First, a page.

Indigenous studies should be integrated in psychology courses for all students, participants at a recent seminar on increasing cultural competency and Indigenous representation in psychology, were told.
The seminar was hosted by Swinburne University of Technology.
Host, Dr Stephane Shepherd, Research Fellow from the Centre for Forensic Behavioural Science at Swinburne said there continues to be a struggle in Australian society to find culturally appropriate and sustainable ways towards Indigenous health and wellbeing.
In a bid to close the Indigenous mental health gap, there has been a push to increase cultural understanding and Indigenous representation in psychology.
Dr Shepherd said Psychology, as a discipline and profession, is well positioned to play a significant role in overcoming indigenous disadvantage, but needs to contribute more actively to building relationships and understanding with Indigenous communities.
“We’re seeing an underrepresentation of Indigenous psychologists, barriers to Indigenous students studying psychology and alarming reports of the underutilisation of mental health service by Indigenous people,” Dr Shepherd said.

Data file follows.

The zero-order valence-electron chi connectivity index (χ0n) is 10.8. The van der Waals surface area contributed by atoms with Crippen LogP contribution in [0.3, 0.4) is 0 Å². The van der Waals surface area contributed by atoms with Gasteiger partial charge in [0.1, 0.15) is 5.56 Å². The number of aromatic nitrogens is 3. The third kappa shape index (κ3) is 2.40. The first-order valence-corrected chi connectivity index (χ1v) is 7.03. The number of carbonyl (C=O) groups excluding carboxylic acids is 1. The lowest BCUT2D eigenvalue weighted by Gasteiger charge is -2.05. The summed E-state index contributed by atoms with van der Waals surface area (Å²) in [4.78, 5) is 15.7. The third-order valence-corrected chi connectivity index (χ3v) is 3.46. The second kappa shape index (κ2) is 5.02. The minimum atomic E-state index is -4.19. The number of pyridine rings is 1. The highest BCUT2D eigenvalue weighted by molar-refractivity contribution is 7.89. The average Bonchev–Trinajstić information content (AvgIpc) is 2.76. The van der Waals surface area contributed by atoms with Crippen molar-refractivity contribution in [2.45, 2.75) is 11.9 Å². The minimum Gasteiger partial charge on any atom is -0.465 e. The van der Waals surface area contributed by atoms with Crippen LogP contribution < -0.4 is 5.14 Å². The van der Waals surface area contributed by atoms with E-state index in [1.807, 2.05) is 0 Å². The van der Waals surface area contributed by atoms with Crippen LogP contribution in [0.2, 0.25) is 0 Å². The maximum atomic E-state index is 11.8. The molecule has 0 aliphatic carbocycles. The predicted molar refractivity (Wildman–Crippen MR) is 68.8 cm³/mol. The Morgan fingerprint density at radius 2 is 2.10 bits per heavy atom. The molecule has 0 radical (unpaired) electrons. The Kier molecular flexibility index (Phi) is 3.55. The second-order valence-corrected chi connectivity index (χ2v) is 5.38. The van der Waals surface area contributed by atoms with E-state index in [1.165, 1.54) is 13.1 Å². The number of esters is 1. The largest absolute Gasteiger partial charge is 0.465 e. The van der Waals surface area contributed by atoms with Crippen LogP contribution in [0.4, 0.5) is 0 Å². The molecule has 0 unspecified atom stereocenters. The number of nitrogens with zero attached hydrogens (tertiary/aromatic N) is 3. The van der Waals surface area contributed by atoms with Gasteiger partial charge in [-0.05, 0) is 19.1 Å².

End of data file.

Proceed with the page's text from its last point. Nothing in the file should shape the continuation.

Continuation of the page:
The seminar highlighted the need for respectful relationships to be established to ensure Indigenous priorities drive the process; the need for more Indigenous psychologists; and the need for all psychology students to have access to Indigenous studies.
Dr Sabine Hammond from the Australian Psychological Society stressed the lack of cultural protocol knowledge among psychology staff and students, and illustrated this point simply when she asked the audience of psychologists and psychology students: ‘Who knows if you should establish eye contact with an Indigenous client?’ No one volunteered an answer.
‘We need to incorporate and understand Indigenous approaches to health. Working with Indigenous clients should be an interactive process,’ Dr Hammond said.
“In order to overcome barriers to Indigenous students studying psychology we need better mentoring, appropriate support systems, culturally sensitive promotional material, and on-campus Indigenous support centres – a place for Indigenous students to feel safe.”
“There also needs to be a more inclusive curriculum, where we include Indigenous people in course design, and integrate Indigenous studies in psychology courses for all students.”
Dr Gregory Phillips, Senior Indigenous Consultant from the Australian Indigenous Psychology Education Project (AIPEP) said if psychology is serious about closing the gap the health system must first take responsibility for cultural safety and then let Aboriginal people lead the delivery of Aboriginal health services.
“If the whole system (health) has not thought about its privilege, its patterns of overt and inadvertent racism, then it is not ready to do Aboriginal health,” Dr Phillips said.